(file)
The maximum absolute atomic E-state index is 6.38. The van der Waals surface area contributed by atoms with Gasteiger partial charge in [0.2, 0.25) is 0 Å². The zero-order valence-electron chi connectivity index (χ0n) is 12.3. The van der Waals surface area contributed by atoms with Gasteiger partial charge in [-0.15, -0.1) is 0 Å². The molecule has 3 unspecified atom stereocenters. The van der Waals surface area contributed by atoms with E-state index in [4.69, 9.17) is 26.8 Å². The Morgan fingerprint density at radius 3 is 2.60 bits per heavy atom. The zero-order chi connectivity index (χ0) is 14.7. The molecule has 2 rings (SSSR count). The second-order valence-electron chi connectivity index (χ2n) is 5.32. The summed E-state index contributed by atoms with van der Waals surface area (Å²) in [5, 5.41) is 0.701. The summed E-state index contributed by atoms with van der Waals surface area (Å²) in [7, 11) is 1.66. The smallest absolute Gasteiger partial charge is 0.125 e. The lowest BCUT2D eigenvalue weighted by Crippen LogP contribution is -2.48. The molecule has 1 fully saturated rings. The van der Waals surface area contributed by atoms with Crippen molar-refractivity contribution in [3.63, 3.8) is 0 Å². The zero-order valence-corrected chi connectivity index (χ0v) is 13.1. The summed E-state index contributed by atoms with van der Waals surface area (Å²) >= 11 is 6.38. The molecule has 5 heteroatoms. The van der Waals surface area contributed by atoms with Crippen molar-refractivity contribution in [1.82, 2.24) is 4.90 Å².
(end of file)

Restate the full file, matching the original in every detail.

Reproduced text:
The maximum absolute atomic E-state index is 6.38. The van der Waals surface area contributed by atoms with Gasteiger partial charge in [0.2, 0.25) is 0 Å². The zero-order valence-electron chi connectivity index (χ0n) is 12.3. The van der Waals surface area contributed by atoms with Gasteiger partial charge in [-0.15, -0.1) is 0 Å². The molecule has 3 unspecified atom stereocenters. The van der Waals surface area contributed by atoms with E-state index in [4.69, 9.17) is 26.8 Å². The Morgan fingerprint density at radius 3 is 2.60 bits per heavy atom. The zero-order chi connectivity index (χ0) is 14.7. The molecule has 2 rings (SSSR count). The second-order valence-electron chi connectivity index (χ2n) is 5.32. The summed E-state index contributed by atoms with van der Waals surface area (Å²) in [5, 5.41) is 0.701. The summed E-state index contributed by atoms with van der Waals surface area (Å²) in [7, 11) is 1.66. The smallest absolute Gasteiger partial charge is 0.125 e. The lowest BCUT2D eigenvalue weighted by Crippen LogP contribution is -2.48. The molecule has 1 fully saturated rings. The van der Waals surface area contributed by atoms with Crippen molar-refractivity contribution in [3.63, 3.8) is 0 Å². The zero-order valence-corrected chi connectivity index (χ0v) is 13.1. The summed E-state index contributed by atoms with van der Waals surface area (Å²) >= 11 is 6.38. The molecule has 5 heteroatoms. The van der Waals surface area contributed by atoms with Crippen molar-refractivity contribution in [1.82, 2.24) is 4.90 Å².